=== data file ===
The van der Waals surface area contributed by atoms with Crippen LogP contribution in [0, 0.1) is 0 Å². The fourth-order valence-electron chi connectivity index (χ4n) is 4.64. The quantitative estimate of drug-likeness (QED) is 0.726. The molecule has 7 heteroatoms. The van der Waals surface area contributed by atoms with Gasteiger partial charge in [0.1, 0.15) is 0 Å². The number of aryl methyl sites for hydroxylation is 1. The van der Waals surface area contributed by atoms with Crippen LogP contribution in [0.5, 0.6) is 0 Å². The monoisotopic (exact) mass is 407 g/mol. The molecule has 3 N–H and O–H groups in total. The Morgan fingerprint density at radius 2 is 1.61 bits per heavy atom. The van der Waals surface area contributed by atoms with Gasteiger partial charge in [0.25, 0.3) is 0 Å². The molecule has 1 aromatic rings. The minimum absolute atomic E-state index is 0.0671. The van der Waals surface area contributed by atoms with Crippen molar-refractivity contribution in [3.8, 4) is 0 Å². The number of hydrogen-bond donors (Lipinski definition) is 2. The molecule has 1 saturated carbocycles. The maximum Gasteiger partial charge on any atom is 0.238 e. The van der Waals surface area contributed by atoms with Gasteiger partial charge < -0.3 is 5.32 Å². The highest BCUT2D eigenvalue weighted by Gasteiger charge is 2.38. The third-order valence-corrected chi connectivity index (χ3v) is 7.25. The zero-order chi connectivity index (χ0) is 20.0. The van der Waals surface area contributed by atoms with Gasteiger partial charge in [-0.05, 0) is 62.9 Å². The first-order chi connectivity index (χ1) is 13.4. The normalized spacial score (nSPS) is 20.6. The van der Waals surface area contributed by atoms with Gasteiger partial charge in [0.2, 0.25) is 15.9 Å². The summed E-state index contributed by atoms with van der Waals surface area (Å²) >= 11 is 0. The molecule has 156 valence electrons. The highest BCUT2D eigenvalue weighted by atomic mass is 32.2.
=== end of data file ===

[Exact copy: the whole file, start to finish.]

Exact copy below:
The van der Waals surface area contributed by atoms with Crippen LogP contribution in [0, 0.1) is 0 Å². The fourth-order valence-electron chi connectivity index (χ4n) is 4.64. The quantitative estimate of drug-likeness (QED) is 0.726. The molecule has 7 heteroatoms. The van der Waals surface area contributed by atoms with Gasteiger partial charge in [0.1, 0.15) is 0 Å². The number of aryl methyl sites for hydroxylation is 1. The van der Waals surface area contributed by atoms with Crippen LogP contribution in [0.5, 0.6) is 0 Å². The monoisotopic (exact) mass is 407 g/mol. The molecule has 3 N–H and O–H groups in total. The Morgan fingerprint density at radius 2 is 1.61 bits per heavy atom. The van der Waals surface area contributed by atoms with Gasteiger partial charge in [0.25, 0.3) is 0 Å². The molecule has 1 aromatic rings. The minimum absolute atomic E-state index is 0.0671. The van der Waals surface area contributed by atoms with Crippen molar-refractivity contribution in [3.8, 4) is 0 Å². The number of hydrogen-bond donors (Lipinski definition) is 2. The molecule has 1 saturated carbocycles. The maximum Gasteiger partial charge on any atom is 0.238 e. The van der Waals surface area contributed by atoms with Gasteiger partial charge < -0.3 is 5.32 Å². The highest BCUT2D eigenvalue weighted by Gasteiger charge is 2.38. The third-order valence-corrected chi connectivity index (χ3v) is 7.25. The zero-order chi connectivity index (χ0) is 20.0. The van der Waals surface area contributed by atoms with Gasteiger partial charge in [-0.05, 0) is 62.9 Å². The first-order chi connectivity index (χ1) is 13.4. The normalized spacial score (nSPS) is 20.6. The van der Waals surface area contributed by atoms with Gasteiger partial charge in [0.2, 0.25) is 15.9 Å². The summed E-state index contributed by atoms with van der Waals surface area (Å²) >= 11 is 0. The molecule has 156 valence electrons. The highest BCUT2D eigenvalue weighted by atomic mass is 32.2.